77 year old female: Unresponsive

This is a great case sent in my a reader who wishes to remain anonymous. We hope you find it as intriguing as we did!

After clearing up from a routine interfacility transfer, you're dispatched for a 77 year old female who is unresponsive at a local extended care facility. A BLS engine crew is enroute as well and has a few minute lead on your unit.

As you're arriving the engine crew hails you on a tac channel and relays that the patient is unresponsive, but breathing and they have put her on a NRB and are checking her blood glucose level.

You're directed to the room where the engine crew is completing their assessment of the patient. The facility staff states the patient was alert and oriented at 0600 when they did their rounds. However, when they came back at 0900 to give the patient breakfast and her morning medications they found her unresponsive.

Apparently, EMS is called frequently for this patient becoming unresponsive, although she does not know why. She hands you the patient's paperwork as the captain from the engine gives you the patient's vitals:

  • GCS: 8 (E2 M2 V4)
  • Pulse: 60, weak at the radials
  • BP: 118/56
  • RR: 16, clear bilateral lung sounds
  • SpO2: 82% on room air, 94% on a non-rebreather
  • BGL: 102 mg/dL (5.6 mmol/L)

As your partner helps the engine crew move the patient to your stretcher you read over her paperwork:

  • PMHxhypertension, osteoarthritis, renal cysts, urosepsis, advanced parkinson's disease, history of UTIs, dementia, history of plueral effusion, COPD
  • Medshydrocodone, sorbitol, ferrous sulfate, dulcolak, prednisone, albuterol, ativan, heparin, aspirin, colace, sinemet, synthroid, tylenol, furosemide, potassium chloride, aricept, multi-vitamin, claritin, lactulose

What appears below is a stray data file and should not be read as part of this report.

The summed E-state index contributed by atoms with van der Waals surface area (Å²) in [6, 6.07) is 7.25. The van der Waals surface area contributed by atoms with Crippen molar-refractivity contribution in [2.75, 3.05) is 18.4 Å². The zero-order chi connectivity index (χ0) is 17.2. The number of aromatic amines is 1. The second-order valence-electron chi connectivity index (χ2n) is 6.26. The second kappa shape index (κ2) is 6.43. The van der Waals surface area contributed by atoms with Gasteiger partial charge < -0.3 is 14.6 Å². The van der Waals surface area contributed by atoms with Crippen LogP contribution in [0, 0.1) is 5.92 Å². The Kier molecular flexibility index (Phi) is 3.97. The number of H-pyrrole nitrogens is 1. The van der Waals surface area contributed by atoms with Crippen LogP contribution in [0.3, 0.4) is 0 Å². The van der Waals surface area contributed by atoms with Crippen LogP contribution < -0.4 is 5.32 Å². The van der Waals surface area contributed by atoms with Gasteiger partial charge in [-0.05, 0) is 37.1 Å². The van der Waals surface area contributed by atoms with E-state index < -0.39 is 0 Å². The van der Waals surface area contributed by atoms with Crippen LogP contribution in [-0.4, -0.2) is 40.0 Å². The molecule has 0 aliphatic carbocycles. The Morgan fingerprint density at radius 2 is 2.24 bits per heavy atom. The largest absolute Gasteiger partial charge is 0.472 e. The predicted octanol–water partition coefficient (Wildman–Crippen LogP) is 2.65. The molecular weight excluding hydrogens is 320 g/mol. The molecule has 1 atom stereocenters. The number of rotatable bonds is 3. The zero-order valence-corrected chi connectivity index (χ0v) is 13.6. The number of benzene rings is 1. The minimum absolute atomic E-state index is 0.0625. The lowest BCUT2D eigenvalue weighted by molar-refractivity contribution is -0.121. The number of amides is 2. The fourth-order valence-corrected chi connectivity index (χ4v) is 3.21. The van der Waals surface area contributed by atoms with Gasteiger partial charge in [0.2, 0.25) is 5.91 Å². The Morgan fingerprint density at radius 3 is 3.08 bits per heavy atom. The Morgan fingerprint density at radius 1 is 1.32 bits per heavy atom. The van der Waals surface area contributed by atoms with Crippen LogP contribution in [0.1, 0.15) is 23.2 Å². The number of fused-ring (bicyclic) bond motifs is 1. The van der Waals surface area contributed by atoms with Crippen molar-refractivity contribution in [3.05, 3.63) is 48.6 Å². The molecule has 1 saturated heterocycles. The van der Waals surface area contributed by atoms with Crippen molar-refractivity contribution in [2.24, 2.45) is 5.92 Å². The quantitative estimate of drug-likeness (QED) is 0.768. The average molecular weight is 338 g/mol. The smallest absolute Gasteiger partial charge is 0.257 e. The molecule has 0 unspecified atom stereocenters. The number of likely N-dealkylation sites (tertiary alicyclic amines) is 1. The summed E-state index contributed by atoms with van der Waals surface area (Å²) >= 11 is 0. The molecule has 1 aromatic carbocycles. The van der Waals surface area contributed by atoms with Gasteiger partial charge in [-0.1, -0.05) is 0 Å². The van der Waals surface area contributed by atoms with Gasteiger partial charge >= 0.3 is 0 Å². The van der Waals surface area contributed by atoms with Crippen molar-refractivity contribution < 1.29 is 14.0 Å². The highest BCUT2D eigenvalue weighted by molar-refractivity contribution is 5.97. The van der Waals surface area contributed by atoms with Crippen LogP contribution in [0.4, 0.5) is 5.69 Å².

• Allergiescipro, septra, florinef, bactrim, levaquin, zoloft, gentamicin

A quick physical exam reveals moaning to painful stimuli, pinpoint pupils, whole body tremors, a foley catheter with adequate output amber in color. The remainder of the exam is unremarkable.

In the back of the unit you place the patient on nasal capnography while your partner places the patient on the monitor:

We'll See What Shakes Out - Rhythm Strip

At this point your partner grabs the 12-Lead cable and begins placing electrodes while you acquire an IV.

We'll See What Shakes Out - 12-Lead

You're 10 minutes from a local hospital, and 15 minutes from a cardiac center.

  • What is our patient's rhythm?
  • What does the patient's 12-Lead show?
  • What are your treatment priorities?

Leave your answers below!

Looking for the conclusion? 77 year old female: Unresponsive – Discussion.


  • kyle lunden says:

    possibly the UTI

    • Beyonce says:

      I thought this was great and a fair bit harder than last week. 24a hung around too long even though I knew I was looking for a nautical operative of some sort. I liked 12a, 24a and 18d benaT.!htsks gazza and thanks Giovanni

  • Vegasmedic says:

    Transport to the closest. Push Adenosine / cardiovert the SVT. Get post conversion 12 lead. Anything else?

  • Andy Breden says:

    Looks like afib with RVR. We could try some adenosine on our way to synchronized cardioversion. Adeno may slow rate to see underlying rhythm. If not change, synched shocked at 150-180J for our system.

  • Pete says:

    Looks like uncontrolled A-fib, but her primary issue appears to be opiate related. She is starting to show signs of CNS depression, with unresponsive and pinpoint pupils.  I would hit her with a small dose of Narcan first, then see if there are any changes to the 12 lead. If not, I would then move to treat the a-fib..